Gerry Cambridge lived in a caravan in Ayrshire for over twenty years, and some of the poems in this rich collection reflect that. They’re full of wild weather and birds, natural landscapes and unforgettably individual human beings. But the poet’s evocation of the brash joyfulness of Glasgow, his adopted city, is just as striking.
Seven years since his widely read Notes for Lighting a Fire, this glittering new book promises something special.
—for Amit Majmudar
It took place in the night. Miles
up in the dark, out of untouchable height,
such a weight fell, such a vast whirl and chaos
while the folk slept, snug as spoons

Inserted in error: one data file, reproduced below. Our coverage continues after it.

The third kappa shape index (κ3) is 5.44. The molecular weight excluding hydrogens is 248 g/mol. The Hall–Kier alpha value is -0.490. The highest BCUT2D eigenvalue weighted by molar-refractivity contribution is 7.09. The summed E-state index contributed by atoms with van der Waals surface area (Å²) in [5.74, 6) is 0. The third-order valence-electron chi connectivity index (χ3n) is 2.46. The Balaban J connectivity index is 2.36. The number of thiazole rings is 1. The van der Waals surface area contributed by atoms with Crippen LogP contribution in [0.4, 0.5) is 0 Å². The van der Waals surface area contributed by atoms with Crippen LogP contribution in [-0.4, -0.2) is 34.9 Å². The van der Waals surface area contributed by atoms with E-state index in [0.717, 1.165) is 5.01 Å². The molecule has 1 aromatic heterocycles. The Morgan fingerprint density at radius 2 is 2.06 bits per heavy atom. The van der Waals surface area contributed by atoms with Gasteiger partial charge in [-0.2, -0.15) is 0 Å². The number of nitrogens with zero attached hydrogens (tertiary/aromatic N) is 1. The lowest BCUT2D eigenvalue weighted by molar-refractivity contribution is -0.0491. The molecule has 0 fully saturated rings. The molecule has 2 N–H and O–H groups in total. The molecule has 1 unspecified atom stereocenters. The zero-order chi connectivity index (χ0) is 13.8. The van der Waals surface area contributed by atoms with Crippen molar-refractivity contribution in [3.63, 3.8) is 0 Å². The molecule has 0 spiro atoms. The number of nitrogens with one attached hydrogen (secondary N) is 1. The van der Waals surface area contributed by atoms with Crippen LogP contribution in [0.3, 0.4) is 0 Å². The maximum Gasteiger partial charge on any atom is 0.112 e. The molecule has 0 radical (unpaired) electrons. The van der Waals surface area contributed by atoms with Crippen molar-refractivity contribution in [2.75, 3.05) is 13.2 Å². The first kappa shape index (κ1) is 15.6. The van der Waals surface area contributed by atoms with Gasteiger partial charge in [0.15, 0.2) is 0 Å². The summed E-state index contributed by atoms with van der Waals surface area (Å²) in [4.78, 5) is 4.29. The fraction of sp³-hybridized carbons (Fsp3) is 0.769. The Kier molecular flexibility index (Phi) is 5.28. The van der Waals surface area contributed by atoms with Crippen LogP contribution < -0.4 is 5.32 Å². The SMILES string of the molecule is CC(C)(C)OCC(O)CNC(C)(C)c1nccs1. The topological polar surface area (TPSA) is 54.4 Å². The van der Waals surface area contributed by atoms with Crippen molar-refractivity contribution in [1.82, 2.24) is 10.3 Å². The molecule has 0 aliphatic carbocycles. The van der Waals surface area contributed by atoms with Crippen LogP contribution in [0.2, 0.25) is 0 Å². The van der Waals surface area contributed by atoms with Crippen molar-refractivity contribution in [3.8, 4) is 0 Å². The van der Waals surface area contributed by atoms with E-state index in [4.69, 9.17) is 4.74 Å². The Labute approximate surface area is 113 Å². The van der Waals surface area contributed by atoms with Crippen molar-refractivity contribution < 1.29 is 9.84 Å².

in a drawer, under each heavy cover,
dreaming in cossetted warmth
of whatever. Then
it must have cleared, like a silent army going
tremendously away, leaving behind the wide
star-pricked sky and the moon’s
liberated shining. So
when I rose, blear-eyed,
dragged, reluctant, to the things of day
and the old wounds, and glanced out the door—
a heartleap! Way
into distance, all
across the Highland morning,
the singular peaks, incandescent in the light
that had lifted itself out of amber to gold to the pristinest
white in the eye.
And acknowledged only briefly—for already
the kettle was clicking off at my back—
summit on summit lit
out under blue to forever:
magnificent, and very cold.
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